The United States is not an imperialist country. It can’t be, because it’s people are believers and its religion won’t permit it. The dictionary of the Royal Spanish Academy defines “imperialismo“ as “The action of a country or Nation to extend its control over other countries, by means of force, or through abusive economic pressures.”
As imperialism is, therefore, an abuse of gigantic scale that affects over many generations hundreds of thousands of human beings, the U.S. cannot be consciously imperialist, for it defines itself
as the people of God, in which is expressed all of His luminosity.
It has no space in its collective consciousness to take on the criminality that is common to the actions of every empire. That moral limitation, however, does not mean that the Republicans have kept themselves from exercising it, but, rather, that they have developed a masterful way to disguise their intentions by fooling the people and gaining their approval for all of its abuses.
That is why U.S. imperialism must be imposed always in the name of the highest values that ennoble the soul of a true child of God. That is also why the people of the U.S. live in a state of denial of the truth, and of the immense pain that imperialism has meant for humanity.
That pronounced degree of myopia and deafness exists because the Republicans have named themselves flag-bearers of the family values of the people, including morality, religion, and politics. Having thus captured its identity, they find it easy to drive their “conservative” doctrine deep into the soul of the people, so that the people, in a state of collective hypnosis, may approve their agenda of supremacy.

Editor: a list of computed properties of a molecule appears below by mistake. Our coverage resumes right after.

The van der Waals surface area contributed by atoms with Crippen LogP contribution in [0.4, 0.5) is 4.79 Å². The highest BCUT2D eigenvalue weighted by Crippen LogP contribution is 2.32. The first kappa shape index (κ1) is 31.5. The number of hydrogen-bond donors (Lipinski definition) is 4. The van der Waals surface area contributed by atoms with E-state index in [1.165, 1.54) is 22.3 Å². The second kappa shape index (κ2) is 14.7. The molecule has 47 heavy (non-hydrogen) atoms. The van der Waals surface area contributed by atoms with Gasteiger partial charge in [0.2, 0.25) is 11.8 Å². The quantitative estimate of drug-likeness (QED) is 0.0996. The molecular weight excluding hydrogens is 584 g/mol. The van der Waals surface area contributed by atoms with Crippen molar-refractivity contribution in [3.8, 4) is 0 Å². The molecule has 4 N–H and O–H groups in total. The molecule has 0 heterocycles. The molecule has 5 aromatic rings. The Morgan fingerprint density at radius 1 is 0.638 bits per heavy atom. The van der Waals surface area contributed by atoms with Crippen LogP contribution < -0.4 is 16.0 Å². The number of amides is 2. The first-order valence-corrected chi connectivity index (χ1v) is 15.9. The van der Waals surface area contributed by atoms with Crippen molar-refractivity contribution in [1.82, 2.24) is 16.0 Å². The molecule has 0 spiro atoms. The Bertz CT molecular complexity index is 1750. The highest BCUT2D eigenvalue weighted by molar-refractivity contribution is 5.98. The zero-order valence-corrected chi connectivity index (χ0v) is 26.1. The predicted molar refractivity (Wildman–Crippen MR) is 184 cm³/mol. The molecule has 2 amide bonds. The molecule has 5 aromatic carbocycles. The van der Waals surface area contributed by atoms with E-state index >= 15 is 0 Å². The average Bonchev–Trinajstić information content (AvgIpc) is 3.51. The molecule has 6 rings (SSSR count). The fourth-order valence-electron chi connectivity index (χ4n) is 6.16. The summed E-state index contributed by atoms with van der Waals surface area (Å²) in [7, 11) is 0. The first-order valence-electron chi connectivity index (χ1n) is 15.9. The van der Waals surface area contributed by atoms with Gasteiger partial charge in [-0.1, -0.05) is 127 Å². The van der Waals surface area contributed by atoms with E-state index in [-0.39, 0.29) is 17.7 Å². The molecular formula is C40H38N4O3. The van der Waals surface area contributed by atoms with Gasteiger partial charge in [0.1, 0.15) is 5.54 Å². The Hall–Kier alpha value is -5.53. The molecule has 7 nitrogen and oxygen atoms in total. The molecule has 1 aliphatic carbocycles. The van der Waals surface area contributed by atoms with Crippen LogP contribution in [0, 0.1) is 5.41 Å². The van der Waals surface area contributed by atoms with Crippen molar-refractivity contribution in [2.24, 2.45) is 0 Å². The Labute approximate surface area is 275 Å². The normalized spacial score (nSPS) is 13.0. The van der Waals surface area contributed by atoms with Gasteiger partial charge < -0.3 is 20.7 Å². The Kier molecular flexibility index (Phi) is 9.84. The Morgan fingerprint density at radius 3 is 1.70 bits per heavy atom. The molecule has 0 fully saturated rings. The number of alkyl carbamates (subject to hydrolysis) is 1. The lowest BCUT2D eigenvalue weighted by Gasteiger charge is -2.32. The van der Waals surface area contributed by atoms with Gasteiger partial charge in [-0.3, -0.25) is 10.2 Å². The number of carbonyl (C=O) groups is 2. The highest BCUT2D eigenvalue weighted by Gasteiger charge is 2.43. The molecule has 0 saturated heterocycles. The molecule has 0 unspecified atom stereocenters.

That is why, even today, a large proportion of the people of the U.S. continue to believe, for example, that Saddam Hussein was a danger to the U.S., that he had chemical weapons of mass destruction, that he was buying uranium for a nuclear bomb, and so on.
They ignore that none of that was true, and that the true motivation was control of the Middle East for its oil riches, but, most of all, they ignore the sea of blood that has been spilled in that war, because U.S. media report only the U.S. casualties.
It is because of the need to maintain that high degree of denial of the truth that even its most abusive aggressions are always waged in the name of God, liberty, democracy, and security.
The process of justification is as Biblical as the rhetoric of the Republicans who impose it. It’s called simply “demonization,” and it’s the process through which the opponent is identified as “the evil one,” and there is implanted in the mind of public opinion the aberrant idea that –for example– Bolivia, Venezuela, and Ecuador represent a present danger to the security of the continent and of the U.S.; that their actions are anti-American and, consequently, contrary to the will of God.
The people are kept from knowing that the truth is to the contrary: that these are nations that for long have been dominated, exploited, and looted, and that their only sin is to be governed now by leaders who decided to break out from the “alignment in obedience” to the U.S., to defend what natural resources they have left, and to use them for the benefit of their peoples.
The Republican campaigns of intrigue expand their accusations until the countries at issue are declared failed states. It’s at that point that the people of the U.S. accept “in self-defense” the decision to invade, or to intervene to overthrow those governments, in order to install others that are more agreeable.
It’s really a matter of a plan of intrigues of unimaginable dimensions, designed by professionals to fool a U.S. people whose only sin is to believe.
The 17th of this month I had the opportunity to see in action that mechanism of domination, when the ultra-right Republican leadership met in the Visitor Center of the U.S. Capitol to announce their agenda and to push on Congress the beginning of this stage of demonization of the progressive governments of Ecuador, Venezuela and Bolivia. In order to fool public opinion, they have developed an enormous structure of legitimate organizations, all using different masks as “independent” or “non-governmental” entities.